February 20th, 2007, 10:24 PM
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I think my mind's changed - not soley from the abortion debates here, but partly. I used to be pro-life when I started debating here, and I guess I've come around to pro-choice. My view that it's still a child from the moment of conception hasn't changed, but my opinions on everything else have
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  #6  
February 20th, 2007, 10:38 PM
chlodoll
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I have seen a few womens opinions change from the boards here.
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  #7  
February 21st, 2007, 06:54 AM
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But it is pretty pointless if we all spent half as much energy as we all do arguing here in actually fighting for what we believe then things might change.
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  #8  
February 21st, 2007, 07:48 AM
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Quote:
But it is pretty pointless if we all spent half as much energy as we all do arguing here in actually fighting for what we believe then things might change.[/b]

I think a lot of people do. Yesterday I helped author two petitions against Senator McCain for president because he said he wanted R v W overturned. One is an internet version, which we know doesn't get as much weight but the other is going to go door to door; hopefully we can spread the word on his presidential campaign, that he will attack choice if elected.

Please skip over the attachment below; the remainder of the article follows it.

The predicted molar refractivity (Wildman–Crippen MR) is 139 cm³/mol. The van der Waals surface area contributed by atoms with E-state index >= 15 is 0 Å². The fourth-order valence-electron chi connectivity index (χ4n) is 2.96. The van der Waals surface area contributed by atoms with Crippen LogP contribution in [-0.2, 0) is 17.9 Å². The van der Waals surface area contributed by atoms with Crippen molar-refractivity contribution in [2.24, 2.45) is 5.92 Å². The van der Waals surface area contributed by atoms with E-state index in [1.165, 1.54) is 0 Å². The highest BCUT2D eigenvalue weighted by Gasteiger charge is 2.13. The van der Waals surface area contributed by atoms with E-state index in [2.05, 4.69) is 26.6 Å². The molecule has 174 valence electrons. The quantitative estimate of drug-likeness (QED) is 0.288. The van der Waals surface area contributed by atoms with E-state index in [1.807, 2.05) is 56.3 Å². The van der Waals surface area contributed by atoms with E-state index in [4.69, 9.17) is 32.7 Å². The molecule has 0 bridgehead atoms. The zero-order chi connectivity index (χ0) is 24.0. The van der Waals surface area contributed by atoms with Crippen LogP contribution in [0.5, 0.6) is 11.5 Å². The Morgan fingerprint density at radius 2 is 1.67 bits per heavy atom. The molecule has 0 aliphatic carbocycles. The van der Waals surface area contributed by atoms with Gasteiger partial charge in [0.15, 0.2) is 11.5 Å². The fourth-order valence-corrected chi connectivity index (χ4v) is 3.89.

I think the neat thing about the effort is that it is both republicans and democrats. While we each may want a different candidate (most of them are for Guiliani, but he's prochoice, too), we are united against attacks on R vW, this united us against Mccain.

I know Cece does a lot of work in the prolife area, and I assume alot of other women do, too.

But I think debating really helps sharpen the skills for public discourse. And it let's you learna lot more about the other side.
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  #9  
February 22nd, 2007, 09:57 AM
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I think debating helps us open our minds to other points of view. Will I become pro-life because of the debates? No. will someone else become pro-choice? Perhaps...perhaps not. BUT, maybe we'll all start to have a much better understanding on WHY people feel the way they do. Empathy can go a LONG way.
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  #10  
April 21st, 2007, 05:21 PM